In October 2001
, Franzen achieved literary notoriety
in America, not only for his critically acclaimed and best-selling novel
, The Corrections
, but for being the first author
to publicly express doubts about being chosen by Oprah Winfrey
for her Book Club
. Franzen, long a critic of TV culture, suggested that he was considering turning down the honor
, because her book club logo
on his book's jacket
was advertising for her television show. In addition, the honor would mean joining the company of Joyce Carol Oates
and Toni Morrison
, but also lesser known authors that Franzen doesn't respect:
She's picked some good books, but she's picked enough schmaltzy, one-dimensional ones that I cringe... I feel like I'm
solidly in the high-art literary tradition, but I like to read entertaining books and this maybe helps bridge the gap, but it also heightens these feelings of being misunderstood.
The New York
literary and publishing
community is mostly siding with Oprah, accusing Franzen of being a snob
. According to the New York Times, Franzen's publisher printed 500,000 extra copies upon the news that Oprah had selected the book-- she holds that much clout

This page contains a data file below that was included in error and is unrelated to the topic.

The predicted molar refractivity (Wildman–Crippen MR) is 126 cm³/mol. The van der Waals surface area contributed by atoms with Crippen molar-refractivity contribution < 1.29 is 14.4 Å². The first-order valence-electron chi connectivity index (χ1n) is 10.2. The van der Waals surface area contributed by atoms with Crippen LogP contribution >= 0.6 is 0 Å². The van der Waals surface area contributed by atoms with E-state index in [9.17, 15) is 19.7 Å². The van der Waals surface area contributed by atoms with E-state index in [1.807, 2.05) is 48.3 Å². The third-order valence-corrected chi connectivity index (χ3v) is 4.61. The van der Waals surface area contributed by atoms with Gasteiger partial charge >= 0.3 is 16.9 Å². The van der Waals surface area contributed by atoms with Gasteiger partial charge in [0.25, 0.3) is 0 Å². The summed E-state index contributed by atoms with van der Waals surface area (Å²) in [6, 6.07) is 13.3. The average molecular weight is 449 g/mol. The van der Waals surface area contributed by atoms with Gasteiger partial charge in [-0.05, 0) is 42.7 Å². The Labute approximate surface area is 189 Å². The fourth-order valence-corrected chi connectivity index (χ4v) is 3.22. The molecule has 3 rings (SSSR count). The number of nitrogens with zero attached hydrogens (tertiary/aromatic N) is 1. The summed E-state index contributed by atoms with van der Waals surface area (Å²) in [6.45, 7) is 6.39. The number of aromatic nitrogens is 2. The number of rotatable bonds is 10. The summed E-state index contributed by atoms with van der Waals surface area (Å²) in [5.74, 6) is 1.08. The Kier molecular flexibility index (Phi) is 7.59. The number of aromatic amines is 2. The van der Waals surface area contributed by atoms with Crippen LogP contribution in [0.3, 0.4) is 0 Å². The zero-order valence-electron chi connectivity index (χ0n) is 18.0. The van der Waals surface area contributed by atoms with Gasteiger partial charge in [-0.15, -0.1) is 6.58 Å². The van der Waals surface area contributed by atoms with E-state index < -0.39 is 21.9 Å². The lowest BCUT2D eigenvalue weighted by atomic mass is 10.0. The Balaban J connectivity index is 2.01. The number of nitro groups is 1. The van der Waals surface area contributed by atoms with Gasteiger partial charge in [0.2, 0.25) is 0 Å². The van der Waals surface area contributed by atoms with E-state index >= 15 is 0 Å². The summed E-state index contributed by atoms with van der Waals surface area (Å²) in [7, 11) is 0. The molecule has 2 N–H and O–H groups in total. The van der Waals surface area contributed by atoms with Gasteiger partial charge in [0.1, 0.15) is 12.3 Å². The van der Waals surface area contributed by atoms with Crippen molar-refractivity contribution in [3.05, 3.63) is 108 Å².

in the industry-- which could net Franzen up to $1.5 million USD in royalties. Franzen's comments were thought to jeopardize
his chances of winning the National Book Award
, as they honored Oprah Winfrey with a medal
for her contribution to literacy
in America just a few years ago--but he won anyway. Franzen has since retracted his statements, his publisher is releasing the book both with and without the Oprah Book club logo, and the excess publicity has certainly maintained interest in his novel (a best seller before this controversy anyway).
Franzen now has the distinction of being the only author ever disinvited from appearing on the Oprah Winfrey show, and his book will not be discussed on her show.
David D. Kirkpatrick, "'Oprah' Gaffe by Jonathan Franzen Draws
Ire and Sales," New York Times, October 29, 2001.
Lawrence Donegan, "Oprah's logo is a no go for novelist" The Guardian, October 28, 2001,